Britain will learn who its next prime minister will be on Tuesday as the result of a Tory leadership contest dominated by Boris Johnson is announced.
Mr Johnson is clear favourite to take the crown over his run-off rival, Foreign Secretary Jeremy Hunt.
A Johnson victory could spark more Government resignations.
Ministers opposed to his “do or die” pledge to pull the UK out of the EU on October 31, even if there is no deal in place, could exit before Theresa May formally gives up the premiership on Wednesday afternoon.
Mr Johnson has said he is prepared to borrow more to help out the so-called “squeezed middle” of voters, according to reports.
The ex-foreign secretary is in favour of “fiscal loosening” of tight spending controls imposed by Chancellor Philip Hammond, the Daily Telegraph said.
The newspaper reported that Mr Johnson aims to give tax breaks to people earning less than £80,000 a year if he takes power.
Former Conservative leader William Hague wrote in the Daily Telegraph that Mr Johnson faces the “most immediately daunting challenge on entering No 10 since Churchill” nearly 80 years ago.
He said: “You carry the hopes – even of those of us who didn’t vote for you – that you will defy the odds to keep both country and party intact and successful.
“But you face the most immediately daunting challenge on entering No 10 since Churchill, who you have studied so attentively, stepped over its threshold in 1940.”
Lord Hague added that national security -particularly given recent events in Iran – needed to be of concern, saying: “A British leader needs to be part of binding the West together, or Brexit will one day be seen as the prelude to a more catastrophic disintegration.”
Sir Alan Duncan quit as Foreign Office minister on Monday in protest at Mr Johnson’s expected victory, predicting a “crisis of government” if he becomes PM.
Mr Hammond and Justice Secretary David Gauke have already given notice they will resign rather than serve Mr Johnson.
Mr Gauke told The Times that newly elected Liberal Democrat leader Jo Swinson could take votes from the Tories in the event of a no-deal exit.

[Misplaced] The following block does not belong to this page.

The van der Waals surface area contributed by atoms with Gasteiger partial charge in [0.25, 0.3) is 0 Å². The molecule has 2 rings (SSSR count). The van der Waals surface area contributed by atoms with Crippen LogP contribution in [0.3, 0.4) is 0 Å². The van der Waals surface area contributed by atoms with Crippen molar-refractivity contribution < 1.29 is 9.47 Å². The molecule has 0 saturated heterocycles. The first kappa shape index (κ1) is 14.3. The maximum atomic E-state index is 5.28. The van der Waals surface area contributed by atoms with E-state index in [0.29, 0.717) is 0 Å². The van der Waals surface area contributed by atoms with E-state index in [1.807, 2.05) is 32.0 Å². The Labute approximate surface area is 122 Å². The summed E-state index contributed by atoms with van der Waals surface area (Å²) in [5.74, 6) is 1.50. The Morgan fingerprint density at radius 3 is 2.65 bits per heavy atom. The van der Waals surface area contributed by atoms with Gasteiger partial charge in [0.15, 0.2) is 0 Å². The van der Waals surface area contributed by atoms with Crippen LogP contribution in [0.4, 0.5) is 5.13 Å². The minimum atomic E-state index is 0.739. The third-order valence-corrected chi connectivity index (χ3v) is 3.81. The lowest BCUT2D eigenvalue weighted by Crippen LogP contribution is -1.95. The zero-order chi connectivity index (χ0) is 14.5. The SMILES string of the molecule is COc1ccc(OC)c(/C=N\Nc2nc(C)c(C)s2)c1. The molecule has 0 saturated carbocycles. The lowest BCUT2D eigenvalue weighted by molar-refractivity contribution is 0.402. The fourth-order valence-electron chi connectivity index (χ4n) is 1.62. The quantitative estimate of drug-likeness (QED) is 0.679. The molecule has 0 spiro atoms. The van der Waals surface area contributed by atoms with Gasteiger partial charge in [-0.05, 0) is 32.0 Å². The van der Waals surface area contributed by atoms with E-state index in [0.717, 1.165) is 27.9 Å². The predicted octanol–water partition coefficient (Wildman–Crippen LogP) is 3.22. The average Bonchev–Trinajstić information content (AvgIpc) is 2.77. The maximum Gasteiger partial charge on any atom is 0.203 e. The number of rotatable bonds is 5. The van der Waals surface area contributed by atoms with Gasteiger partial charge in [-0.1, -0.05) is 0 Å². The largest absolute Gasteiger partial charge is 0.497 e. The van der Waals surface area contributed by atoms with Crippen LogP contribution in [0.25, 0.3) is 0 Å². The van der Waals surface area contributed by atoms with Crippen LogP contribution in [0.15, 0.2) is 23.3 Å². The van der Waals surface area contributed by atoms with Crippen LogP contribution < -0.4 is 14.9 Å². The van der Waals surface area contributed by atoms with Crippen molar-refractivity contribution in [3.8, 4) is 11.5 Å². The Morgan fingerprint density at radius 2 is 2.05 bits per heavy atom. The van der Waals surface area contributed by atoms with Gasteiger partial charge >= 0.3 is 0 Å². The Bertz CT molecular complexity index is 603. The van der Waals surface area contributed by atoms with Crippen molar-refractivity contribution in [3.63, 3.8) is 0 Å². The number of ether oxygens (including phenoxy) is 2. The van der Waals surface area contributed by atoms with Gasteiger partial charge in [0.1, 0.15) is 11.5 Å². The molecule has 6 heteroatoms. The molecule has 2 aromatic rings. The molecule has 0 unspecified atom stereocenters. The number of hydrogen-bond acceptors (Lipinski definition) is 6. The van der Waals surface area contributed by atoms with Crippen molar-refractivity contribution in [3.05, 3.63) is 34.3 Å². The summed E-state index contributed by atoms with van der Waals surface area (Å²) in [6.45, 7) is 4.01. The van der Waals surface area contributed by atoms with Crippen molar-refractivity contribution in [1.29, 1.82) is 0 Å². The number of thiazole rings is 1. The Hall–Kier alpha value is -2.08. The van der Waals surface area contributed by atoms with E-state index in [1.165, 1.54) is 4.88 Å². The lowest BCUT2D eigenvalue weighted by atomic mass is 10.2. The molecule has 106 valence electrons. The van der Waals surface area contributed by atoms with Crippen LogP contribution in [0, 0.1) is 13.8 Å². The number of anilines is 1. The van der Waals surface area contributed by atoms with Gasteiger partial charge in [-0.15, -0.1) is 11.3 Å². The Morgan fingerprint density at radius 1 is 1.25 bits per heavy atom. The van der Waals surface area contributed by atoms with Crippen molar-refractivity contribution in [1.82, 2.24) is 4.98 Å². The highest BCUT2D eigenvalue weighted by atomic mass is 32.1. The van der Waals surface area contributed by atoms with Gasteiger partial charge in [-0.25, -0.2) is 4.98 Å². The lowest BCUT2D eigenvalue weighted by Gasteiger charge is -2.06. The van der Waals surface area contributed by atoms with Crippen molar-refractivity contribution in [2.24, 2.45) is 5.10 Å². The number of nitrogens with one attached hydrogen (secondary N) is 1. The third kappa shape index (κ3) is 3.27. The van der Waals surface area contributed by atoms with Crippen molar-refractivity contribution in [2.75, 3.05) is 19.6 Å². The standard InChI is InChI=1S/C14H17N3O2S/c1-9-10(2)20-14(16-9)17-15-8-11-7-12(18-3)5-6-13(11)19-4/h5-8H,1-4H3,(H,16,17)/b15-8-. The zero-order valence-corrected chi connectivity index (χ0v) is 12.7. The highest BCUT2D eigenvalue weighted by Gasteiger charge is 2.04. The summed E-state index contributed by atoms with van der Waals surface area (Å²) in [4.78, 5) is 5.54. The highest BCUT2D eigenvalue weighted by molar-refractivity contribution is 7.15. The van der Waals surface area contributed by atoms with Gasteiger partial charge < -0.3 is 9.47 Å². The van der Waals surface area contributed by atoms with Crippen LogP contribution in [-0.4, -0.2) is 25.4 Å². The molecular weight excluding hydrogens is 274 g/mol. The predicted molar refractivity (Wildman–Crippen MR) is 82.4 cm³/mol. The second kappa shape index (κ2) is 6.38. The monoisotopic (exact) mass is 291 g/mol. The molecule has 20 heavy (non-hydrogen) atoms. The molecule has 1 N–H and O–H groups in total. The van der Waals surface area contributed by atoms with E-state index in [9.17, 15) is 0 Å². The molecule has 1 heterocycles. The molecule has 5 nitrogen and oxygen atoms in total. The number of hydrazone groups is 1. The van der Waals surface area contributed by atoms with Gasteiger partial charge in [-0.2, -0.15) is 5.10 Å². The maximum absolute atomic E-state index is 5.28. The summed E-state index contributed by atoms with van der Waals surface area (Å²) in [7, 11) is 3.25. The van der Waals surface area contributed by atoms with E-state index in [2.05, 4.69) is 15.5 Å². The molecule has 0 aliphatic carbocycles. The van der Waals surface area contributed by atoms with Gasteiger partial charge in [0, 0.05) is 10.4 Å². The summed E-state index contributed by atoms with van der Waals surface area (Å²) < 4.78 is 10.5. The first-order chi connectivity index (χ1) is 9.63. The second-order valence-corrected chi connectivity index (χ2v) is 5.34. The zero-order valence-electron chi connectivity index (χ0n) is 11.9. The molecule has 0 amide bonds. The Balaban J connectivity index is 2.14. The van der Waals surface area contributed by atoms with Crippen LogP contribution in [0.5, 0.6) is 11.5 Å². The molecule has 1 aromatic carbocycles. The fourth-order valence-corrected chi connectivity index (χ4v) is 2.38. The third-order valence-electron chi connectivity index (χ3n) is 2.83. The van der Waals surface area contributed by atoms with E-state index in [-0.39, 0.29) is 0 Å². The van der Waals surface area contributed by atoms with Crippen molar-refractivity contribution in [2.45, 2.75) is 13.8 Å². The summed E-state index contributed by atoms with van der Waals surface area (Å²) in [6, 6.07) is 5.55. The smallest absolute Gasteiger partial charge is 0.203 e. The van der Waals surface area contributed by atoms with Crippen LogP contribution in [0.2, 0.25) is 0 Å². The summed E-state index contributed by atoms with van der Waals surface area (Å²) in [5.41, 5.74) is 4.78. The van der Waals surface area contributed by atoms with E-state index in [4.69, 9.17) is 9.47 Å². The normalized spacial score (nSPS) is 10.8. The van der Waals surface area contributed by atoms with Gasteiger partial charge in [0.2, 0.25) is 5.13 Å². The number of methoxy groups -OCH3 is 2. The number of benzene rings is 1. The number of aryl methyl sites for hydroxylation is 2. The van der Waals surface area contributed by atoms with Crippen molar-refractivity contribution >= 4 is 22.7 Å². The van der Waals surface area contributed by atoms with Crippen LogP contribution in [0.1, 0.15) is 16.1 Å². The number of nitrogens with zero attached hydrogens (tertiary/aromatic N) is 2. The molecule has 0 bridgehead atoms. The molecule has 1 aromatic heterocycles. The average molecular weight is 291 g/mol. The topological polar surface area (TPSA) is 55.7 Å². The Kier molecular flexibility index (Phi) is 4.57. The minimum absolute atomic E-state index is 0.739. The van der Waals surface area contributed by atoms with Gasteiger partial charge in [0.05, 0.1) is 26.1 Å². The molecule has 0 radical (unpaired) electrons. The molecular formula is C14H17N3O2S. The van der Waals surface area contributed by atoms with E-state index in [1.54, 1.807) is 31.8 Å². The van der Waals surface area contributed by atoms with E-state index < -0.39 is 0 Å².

He said: “If we were to narrow our support to purely being those in favour of a no-deal Brexit I think we would be significantly out of touch with a lot of people who have traditionally voted Conservative – those who live in London, the home counties, and various other relatively affluent parts of the country.”
Employment minister and Johnson backer Alok Sharma called for Tory unity from ministers returning to the back benches.
He told BBC2’s Newsnight: “I hope what they will do is reflect on the fact that the new prime minister, if it is Boris, will actually have a mandate from the parliamentary party and from the membership.
“What we will do if we have disunity in the party is risk a Corbyn government.”
Arch Brexiteer Nigel Evans, a senior member of the 1922 Committee of backbench Tory MPs, predicted Mr Johnson’s arrival in Downing Street, telling the BBC: “He will be going in there… with at least half a dozen knives already in his back.”
Mrs May will tender her resignation to the Queen after taking Prime Minister’s Questions in the Commons on Wednesday afternoon for the final time, with the new Tory leader set to enter Number 10 soon after.
The new prime minister will have to govern with a Tory-DUP majority of just two, after Dover MP Charlie Elphicke had the Conservative whip suspended after being charged with sexually assaulting two women.
The Government majority could be further reduced next week if the Tories lose the Brecon and Radnorshire by-election.